# What might this term (N sub C) be, calculating ripple current for a buck converter output capacitor?

I'm reading through the datasheet for TI's TPS54302 step-down converter, and determining values for support components.

There is a calculation to determine ripple current for the output capacitor which is:

$$I_{COUT(RMS)} = \frac{1}{\sqrt12} \times \left( \frac{V_{OUT}\times(V_{IN(MAX)}-V_{OUT})} {V_{IN(MAX)} \times L_{OUT} \times f_{SW} \times N_C} \right)$$ (Where $$\L_{OUT}\$$ is the inductor value (H), $$\f_{SW}\$$ is the switching frequency (Hz).)

I'm not sure what the term $$\N_C\$$ is meant to be.

Looking around online, other formulas omit this. For example, in this document by Rohm titled Capacitor Calculation for Buck Converter IC, page 4 has the formula:

$$I_{CO} = \frac{1}{\sqrt12} \times \left( \frac{V_{OUT}(V_{IN(MAX)}-V_{OUT})} {L \times f_{SW} \times V_{IN(MAX)}} \right)$$

Either I am ignorant of what $$\N_C\$$ is in this context (the datasheet doesn't clarify); the term is optional depending on application; or TI has a mistake in the datasheet.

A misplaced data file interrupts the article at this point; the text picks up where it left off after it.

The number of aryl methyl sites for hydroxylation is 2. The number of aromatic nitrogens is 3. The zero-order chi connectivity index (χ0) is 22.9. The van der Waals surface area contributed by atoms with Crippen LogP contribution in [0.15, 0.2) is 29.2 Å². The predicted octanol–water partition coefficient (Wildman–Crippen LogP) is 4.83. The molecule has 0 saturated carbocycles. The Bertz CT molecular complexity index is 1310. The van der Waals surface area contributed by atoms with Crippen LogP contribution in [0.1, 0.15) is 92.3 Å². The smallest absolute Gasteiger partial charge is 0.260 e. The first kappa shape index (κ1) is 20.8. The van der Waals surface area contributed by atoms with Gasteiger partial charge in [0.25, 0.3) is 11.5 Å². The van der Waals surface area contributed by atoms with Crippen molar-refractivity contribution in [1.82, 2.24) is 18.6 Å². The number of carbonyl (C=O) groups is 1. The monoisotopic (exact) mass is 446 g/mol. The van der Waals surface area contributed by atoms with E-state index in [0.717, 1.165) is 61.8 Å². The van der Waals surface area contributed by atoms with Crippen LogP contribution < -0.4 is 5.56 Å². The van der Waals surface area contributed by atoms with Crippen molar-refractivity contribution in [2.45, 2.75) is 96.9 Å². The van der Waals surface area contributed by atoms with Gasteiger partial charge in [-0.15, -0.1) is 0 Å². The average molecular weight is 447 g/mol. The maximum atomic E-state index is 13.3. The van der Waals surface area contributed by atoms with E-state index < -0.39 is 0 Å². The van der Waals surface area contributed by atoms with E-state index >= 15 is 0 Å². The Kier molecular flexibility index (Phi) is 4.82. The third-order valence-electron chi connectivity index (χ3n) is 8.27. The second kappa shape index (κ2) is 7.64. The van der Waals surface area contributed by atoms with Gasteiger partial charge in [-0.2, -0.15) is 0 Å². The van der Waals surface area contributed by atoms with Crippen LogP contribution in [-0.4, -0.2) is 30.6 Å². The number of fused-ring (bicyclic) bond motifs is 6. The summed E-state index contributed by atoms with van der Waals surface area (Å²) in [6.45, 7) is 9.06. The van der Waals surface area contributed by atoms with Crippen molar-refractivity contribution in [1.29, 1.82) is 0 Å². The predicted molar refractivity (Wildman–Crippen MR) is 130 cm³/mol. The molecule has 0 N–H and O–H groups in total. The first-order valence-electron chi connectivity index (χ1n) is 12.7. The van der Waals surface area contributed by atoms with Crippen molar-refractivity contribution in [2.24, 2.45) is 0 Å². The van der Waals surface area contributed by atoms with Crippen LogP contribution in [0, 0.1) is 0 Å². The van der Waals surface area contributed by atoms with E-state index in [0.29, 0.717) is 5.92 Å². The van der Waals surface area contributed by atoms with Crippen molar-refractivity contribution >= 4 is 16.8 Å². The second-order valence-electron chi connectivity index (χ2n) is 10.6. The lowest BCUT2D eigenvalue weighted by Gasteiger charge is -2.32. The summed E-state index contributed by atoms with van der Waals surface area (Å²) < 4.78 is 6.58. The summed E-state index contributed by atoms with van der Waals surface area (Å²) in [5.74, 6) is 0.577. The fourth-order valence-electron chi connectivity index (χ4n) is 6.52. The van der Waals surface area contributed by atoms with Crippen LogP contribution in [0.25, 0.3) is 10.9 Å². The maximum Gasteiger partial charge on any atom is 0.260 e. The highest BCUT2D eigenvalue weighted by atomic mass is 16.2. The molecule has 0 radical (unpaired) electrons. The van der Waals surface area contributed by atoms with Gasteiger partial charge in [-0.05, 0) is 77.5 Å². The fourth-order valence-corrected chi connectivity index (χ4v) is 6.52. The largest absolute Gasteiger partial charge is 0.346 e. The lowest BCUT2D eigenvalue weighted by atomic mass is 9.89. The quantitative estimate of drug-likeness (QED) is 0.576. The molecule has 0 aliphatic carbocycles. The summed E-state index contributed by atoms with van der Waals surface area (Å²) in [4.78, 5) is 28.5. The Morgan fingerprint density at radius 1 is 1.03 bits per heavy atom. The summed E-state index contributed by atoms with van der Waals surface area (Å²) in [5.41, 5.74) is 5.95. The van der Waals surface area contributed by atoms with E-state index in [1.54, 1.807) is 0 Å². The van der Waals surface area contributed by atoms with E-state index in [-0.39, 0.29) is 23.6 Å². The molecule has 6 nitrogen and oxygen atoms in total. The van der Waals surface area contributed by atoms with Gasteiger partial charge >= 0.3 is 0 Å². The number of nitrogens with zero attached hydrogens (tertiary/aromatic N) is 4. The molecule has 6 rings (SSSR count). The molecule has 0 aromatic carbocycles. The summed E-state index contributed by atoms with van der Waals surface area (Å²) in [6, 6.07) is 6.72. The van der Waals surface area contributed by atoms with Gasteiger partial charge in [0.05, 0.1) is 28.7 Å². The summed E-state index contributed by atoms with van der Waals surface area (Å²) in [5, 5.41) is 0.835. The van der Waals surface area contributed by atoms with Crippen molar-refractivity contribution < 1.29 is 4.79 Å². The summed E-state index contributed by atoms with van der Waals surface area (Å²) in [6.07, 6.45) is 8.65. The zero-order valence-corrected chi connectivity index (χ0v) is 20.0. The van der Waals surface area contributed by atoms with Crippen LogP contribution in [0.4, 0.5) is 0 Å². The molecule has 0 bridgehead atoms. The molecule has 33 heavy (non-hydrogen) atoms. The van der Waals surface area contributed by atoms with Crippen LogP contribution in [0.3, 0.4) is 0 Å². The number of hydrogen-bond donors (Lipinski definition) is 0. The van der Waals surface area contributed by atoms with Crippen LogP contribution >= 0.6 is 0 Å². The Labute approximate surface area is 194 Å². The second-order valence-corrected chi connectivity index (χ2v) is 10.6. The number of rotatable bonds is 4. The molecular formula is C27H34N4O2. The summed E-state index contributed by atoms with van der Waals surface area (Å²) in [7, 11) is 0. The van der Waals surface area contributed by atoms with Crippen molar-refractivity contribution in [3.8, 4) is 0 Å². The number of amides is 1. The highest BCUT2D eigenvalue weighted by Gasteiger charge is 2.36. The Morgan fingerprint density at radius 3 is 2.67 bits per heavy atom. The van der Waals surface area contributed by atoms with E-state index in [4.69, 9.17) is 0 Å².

What is $$\N_C\$$ in this case?

## 1 Answer

Most likely, number of capacitors.

If you make your (for example) 100 uF output capacitance using three 33-uF capacitors in parallel, then the ripple current each one needs to handle is only 1/3 of the total ripple current.

(Even though it doesn't look like the parameter is ever explained, nor is the possibility of multiple parallel capacitors discussed, the text immediately above the equation talks about the current for "each capacitor", implying that in some draft the author had the idea of using multiple capacitors, even if this didn't make it into the final version of the datasheet)

• The data sheet doesn't say that $N_C$ is the number of output capacitors, but the schematic has two, and the text says that equation 15 gives the equation "for each capacitor". Bad technical writing style, there TI, to not name all your variables! – TimWescott Jan 8 at 1:04
• Very intuitive thinking to understand other engineers with so-so math skills. – Sparky256 Jan 8 at 7:14
• In equation 9 (Page 15) they use the formula in question to derive IL(Max) and it appears they use a value of 0.8 for Nc, Am I missing something? – Tyler Jan 8 at 13:26